While you came to Miami, Florida, from another country with documentation that limits your activities in the United States, you are not necessarily restricted from changing course and doing something else. The U.S. Citizenship and Immigration Services explains that in some cases, you do not need to worry about new documentation. On the other hand, some changes, such as adjustment of status, require you to fill out separate paperwork.
Some categories, such as C, D, K or S nonimmigrant visas, prevent you from qualifying for adjustment of status. J-1 and M-1 visas provide limitations to your eligibility for another type of visa, although you may have some options, depending on your specific situation. However, even if you meet other criteria, you may not file for a change if your nonimmigrant status has already expired, or if you did not follow the rules that apply to your current visa. If you are in the country without the appropriate legal documentation or you have been found guilty of certain crimes, you also lose your right to apply for an adjustment of status.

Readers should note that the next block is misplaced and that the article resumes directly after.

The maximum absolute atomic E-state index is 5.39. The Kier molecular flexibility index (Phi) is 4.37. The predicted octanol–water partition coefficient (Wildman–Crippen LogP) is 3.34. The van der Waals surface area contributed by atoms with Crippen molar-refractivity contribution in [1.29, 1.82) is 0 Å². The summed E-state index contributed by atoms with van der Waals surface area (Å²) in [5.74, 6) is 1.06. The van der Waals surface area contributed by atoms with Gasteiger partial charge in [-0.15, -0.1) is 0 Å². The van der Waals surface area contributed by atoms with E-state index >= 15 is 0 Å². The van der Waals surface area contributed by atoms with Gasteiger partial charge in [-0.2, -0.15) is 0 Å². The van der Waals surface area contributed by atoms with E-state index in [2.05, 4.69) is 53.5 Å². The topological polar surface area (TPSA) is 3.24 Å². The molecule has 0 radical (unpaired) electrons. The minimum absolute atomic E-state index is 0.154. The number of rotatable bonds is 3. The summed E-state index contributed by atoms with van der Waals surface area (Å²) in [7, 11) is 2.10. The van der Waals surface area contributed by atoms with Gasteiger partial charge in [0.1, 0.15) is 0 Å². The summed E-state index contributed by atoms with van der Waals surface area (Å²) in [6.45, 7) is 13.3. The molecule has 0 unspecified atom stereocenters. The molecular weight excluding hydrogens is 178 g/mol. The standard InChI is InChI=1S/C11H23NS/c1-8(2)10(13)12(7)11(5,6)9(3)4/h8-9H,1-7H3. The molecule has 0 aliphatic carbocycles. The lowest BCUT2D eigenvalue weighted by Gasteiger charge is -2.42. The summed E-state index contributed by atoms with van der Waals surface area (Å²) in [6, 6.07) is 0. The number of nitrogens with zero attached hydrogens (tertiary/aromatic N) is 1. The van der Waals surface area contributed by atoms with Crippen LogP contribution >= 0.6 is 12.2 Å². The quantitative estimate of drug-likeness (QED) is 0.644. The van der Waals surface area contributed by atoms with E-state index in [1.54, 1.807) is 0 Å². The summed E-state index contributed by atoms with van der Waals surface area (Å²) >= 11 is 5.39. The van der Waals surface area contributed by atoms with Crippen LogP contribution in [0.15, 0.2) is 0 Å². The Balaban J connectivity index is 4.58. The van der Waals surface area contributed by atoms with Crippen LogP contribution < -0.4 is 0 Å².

There are many options available to you without filing an application to change your status if your spouse or parent has one of many different nonimmigrant visas, and you wish to become a student in this country. You also have the right to complete the time allotted for your stay doing non-business activities if you are in the United States with a B category visa. This information is provided to give you a general overview of the topic, but because there are many exceptions that may affect your case, it should not be interpreted as legal advice.